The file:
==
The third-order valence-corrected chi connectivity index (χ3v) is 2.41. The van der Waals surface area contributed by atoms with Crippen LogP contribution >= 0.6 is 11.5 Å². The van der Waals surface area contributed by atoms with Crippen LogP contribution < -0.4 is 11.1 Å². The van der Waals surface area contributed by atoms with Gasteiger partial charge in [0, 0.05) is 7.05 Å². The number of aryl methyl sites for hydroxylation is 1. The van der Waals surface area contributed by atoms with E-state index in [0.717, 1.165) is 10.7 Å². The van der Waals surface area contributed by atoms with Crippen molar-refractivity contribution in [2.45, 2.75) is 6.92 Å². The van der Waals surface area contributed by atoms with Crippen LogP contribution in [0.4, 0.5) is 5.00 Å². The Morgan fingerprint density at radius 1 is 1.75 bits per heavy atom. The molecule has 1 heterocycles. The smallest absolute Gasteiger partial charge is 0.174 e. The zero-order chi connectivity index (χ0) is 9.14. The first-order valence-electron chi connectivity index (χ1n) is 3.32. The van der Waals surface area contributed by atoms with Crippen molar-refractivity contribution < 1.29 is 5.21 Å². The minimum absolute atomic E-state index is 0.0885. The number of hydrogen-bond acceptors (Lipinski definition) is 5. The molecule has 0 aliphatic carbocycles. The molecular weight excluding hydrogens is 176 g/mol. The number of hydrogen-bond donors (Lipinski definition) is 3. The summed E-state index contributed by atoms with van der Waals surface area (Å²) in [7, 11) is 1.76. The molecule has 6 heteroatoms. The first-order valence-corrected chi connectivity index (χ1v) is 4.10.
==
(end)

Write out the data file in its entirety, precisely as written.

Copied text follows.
The third-order valence-corrected chi connectivity index (χ3v) is 2.41. The van der Waals surface area contributed by atoms with Crippen LogP contribution >= 0.6 is 11.5 Å². The van der Waals surface area contributed by atoms with Crippen LogP contribution < -0.4 is 11.1 Å². The van der Waals surface area contributed by atoms with Gasteiger partial charge in [0, 0.05) is 7.05 Å². The number of aryl methyl sites for hydroxylation is 1. The van der Waals surface area contributed by atoms with E-state index in [0.717, 1.165) is 10.7 Å². The van der Waals surface area contributed by atoms with Crippen molar-refractivity contribution in [2.45, 2.75) is 6.92 Å². The van der Waals surface area contributed by atoms with Crippen LogP contribution in [0.4, 0.5) is 5.00 Å². The Morgan fingerprint density at radius 1 is 1.75 bits per heavy atom. The molecule has 1 heterocycles. The smallest absolute Gasteiger partial charge is 0.174 e. The zero-order chi connectivity index (χ0) is 9.14. The first-order valence-electron chi connectivity index (χ1n) is 3.32. The van der Waals surface area contributed by atoms with Crippen molar-refractivity contribution < 1.29 is 5.21 Å². The minimum absolute atomic E-state index is 0.0885. The number of hydrogen-bond acceptors (Lipinski definition) is 5. The molecule has 0 aliphatic carbocycles. The molecular weight excluding hydrogens is 176 g/mol. The number of hydrogen-bond donors (Lipinski definition) is 3. The summed E-state index contributed by atoms with van der Waals surface area (Å²) in [7, 11) is 1.76. The molecule has 6 heteroatoms. The first-order valence-corrected chi connectivity index (χ1v) is 4.10.